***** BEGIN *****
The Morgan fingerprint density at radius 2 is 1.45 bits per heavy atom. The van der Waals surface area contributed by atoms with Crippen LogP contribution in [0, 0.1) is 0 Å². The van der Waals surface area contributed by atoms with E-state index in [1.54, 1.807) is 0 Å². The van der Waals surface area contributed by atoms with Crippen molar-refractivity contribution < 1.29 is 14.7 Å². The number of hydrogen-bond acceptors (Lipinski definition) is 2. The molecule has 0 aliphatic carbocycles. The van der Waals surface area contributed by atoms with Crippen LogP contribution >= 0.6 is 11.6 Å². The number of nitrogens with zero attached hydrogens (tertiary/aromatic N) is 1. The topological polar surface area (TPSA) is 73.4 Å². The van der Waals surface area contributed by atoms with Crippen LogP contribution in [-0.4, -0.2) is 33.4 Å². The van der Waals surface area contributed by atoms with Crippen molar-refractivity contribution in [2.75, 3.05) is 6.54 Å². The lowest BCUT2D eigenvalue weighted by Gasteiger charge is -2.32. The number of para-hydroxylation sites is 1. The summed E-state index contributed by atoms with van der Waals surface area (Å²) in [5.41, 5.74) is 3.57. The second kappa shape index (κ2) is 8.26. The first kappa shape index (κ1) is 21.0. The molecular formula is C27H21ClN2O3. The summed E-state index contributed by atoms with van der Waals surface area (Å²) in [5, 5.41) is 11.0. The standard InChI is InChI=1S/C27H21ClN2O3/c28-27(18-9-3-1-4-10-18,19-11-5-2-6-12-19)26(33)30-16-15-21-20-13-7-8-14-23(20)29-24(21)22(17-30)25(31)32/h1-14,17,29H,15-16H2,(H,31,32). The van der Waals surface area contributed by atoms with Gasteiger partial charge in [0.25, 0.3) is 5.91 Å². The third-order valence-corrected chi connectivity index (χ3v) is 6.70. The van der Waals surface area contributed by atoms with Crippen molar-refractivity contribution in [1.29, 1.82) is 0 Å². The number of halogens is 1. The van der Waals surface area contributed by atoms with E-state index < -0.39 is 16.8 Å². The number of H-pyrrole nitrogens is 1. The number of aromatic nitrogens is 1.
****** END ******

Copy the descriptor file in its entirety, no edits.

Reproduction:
The Morgan fingerprint density at radius 2 is 1.45 bits per heavy atom. The van der Waals surface area contributed by atoms with Crippen LogP contribution in [0, 0.1) is 0 Å². The van der Waals surface area contributed by atoms with E-state index in [1.54, 1.807) is 0 Å². The van der Waals surface area contributed by atoms with Crippen molar-refractivity contribution < 1.29 is 14.7 Å². The number of hydrogen-bond acceptors (Lipinski definition) is 2. The molecule has 0 aliphatic carbocycles. The van der Waals surface area contributed by atoms with Crippen LogP contribution >= 0.6 is 11.6 Å². The number of nitrogens with zero attached hydrogens (tertiary/aromatic N) is 1. The topological polar surface area (TPSA) is 73.4 Å². The van der Waals surface area contributed by atoms with Crippen LogP contribution in [-0.4, -0.2) is 33.4 Å². The van der Waals surface area contributed by atoms with Crippen molar-refractivity contribution in [2.75, 3.05) is 6.54 Å². The lowest BCUT2D eigenvalue weighted by Gasteiger charge is -2.32. The number of para-hydroxylation sites is 1. The summed E-state index contributed by atoms with van der Waals surface area (Å²) in [5.41, 5.74) is 3.57. The second kappa shape index (κ2) is 8.26. The first kappa shape index (κ1) is 21.0. The molecular formula is C27H21ClN2O3. The summed E-state index contributed by atoms with van der Waals surface area (Å²) in [5, 5.41) is 11.0. The standard InChI is InChI=1S/C27H21ClN2O3/c28-27(18-9-3-1-4-10-18,19-11-5-2-6-12-19)26(33)30-16-15-21-20-13-7-8-14-23(20)29-24(21)22(17-30)25(31)32/h1-14,17,29H,15-16H2,(H,31,32). The van der Waals surface area contributed by atoms with Gasteiger partial charge in [0.25, 0.3) is 5.91 Å². The third-order valence-corrected chi connectivity index (χ3v) is 6.70. The van der Waals surface area contributed by atoms with Crippen molar-refractivity contribution in [1.29, 1.82) is 0 Å². The number of halogens is 1. The van der Waals surface area contributed by atoms with E-state index < -0.39 is 16.8 Å². The number of H-pyrrole nitrogens is 1. The number of aromatic nitrogens is 1.